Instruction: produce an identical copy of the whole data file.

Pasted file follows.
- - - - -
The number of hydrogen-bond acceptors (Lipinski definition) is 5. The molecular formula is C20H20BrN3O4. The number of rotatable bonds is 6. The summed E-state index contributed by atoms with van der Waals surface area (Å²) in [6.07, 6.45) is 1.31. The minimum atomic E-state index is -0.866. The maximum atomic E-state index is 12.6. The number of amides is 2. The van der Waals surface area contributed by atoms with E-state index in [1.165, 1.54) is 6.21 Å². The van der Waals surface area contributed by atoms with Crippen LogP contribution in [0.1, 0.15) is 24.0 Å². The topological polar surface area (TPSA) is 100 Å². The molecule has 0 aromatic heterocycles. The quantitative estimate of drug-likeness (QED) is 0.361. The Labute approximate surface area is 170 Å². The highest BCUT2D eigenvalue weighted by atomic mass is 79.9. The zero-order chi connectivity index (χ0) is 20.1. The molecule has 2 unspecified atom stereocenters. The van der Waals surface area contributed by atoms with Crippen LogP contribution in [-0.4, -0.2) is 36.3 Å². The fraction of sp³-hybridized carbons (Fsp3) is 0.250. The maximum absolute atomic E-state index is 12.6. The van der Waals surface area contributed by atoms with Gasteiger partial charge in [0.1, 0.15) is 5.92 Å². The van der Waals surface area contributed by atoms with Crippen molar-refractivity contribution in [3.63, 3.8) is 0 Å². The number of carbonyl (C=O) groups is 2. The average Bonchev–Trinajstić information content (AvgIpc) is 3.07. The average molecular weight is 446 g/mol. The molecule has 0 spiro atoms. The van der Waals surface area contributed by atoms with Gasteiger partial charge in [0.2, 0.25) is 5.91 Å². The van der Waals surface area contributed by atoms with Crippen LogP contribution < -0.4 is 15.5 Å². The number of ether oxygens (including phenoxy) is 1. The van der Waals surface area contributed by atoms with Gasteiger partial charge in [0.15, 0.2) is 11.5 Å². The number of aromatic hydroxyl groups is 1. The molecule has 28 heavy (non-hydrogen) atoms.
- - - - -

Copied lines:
The number of hydrogen-bond acceptors (Lipinski definition) is 5. The molecular formula is C20H20BrN3O4. The number of rotatable bonds is 6. The summed E-state index contributed by atoms with van der Waals surface area (Å²) in [6.07, 6.45) is 1.31. The minimum atomic E-state index is -0.866. The maximum atomic E-state index is 12.6. The number of amides is 2. The van der Waals surface area contributed by atoms with E-state index in [1.165, 1.54) is 6.21 Å². The van der Waals surface area contributed by atoms with Crippen LogP contribution in [0.1, 0.15) is 24.0 Å². The topological polar surface area (TPSA) is 100 Å². The molecule has 0 aromatic heterocycles. The quantitative estimate of drug-likeness (QED) is 0.361. The Labute approximate surface area is 170 Å². The highest BCUT2D eigenvalue weighted by atomic mass is 79.9. The zero-order chi connectivity index (χ0) is 20.1. The molecule has 2 unspecified atom stereocenters. The van der Waals surface area contributed by atoms with Crippen LogP contribution in [-0.4, -0.2) is 36.3 Å². The fraction of sp³-hybridized carbons (Fsp3) is 0.250. The maximum absolute atomic E-state index is 12.6. The van der Waals surface area contributed by atoms with Gasteiger partial charge in [0.1, 0.15) is 5.92 Å². The van der Waals surface area contributed by atoms with Crippen molar-refractivity contribution in [3.63, 3.8) is 0 Å². The number of carbonyl (C=O) groups is 2. The average Bonchev–Trinajstić information content (AvgIpc) is 3.07. The average molecular weight is 446 g/mol. The molecule has 0 spiro atoms. The van der Waals surface area contributed by atoms with Gasteiger partial charge in [0.2, 0.25) is 5.91 Å². The van der Waals surface area contributed by atoms with Crippen LogP contribution < -0.4 is 15.5 Å². The number of ether oxygens (including phenoxy) is 1. The van der Waals surface area contributed by atoms with Gasteiger partial charge in [0.15, 0.2) is 11.5 Å². The number of aromatic hydroxyl groups is 1. The molecule has 28 heavy (non-hydrogen) atoms.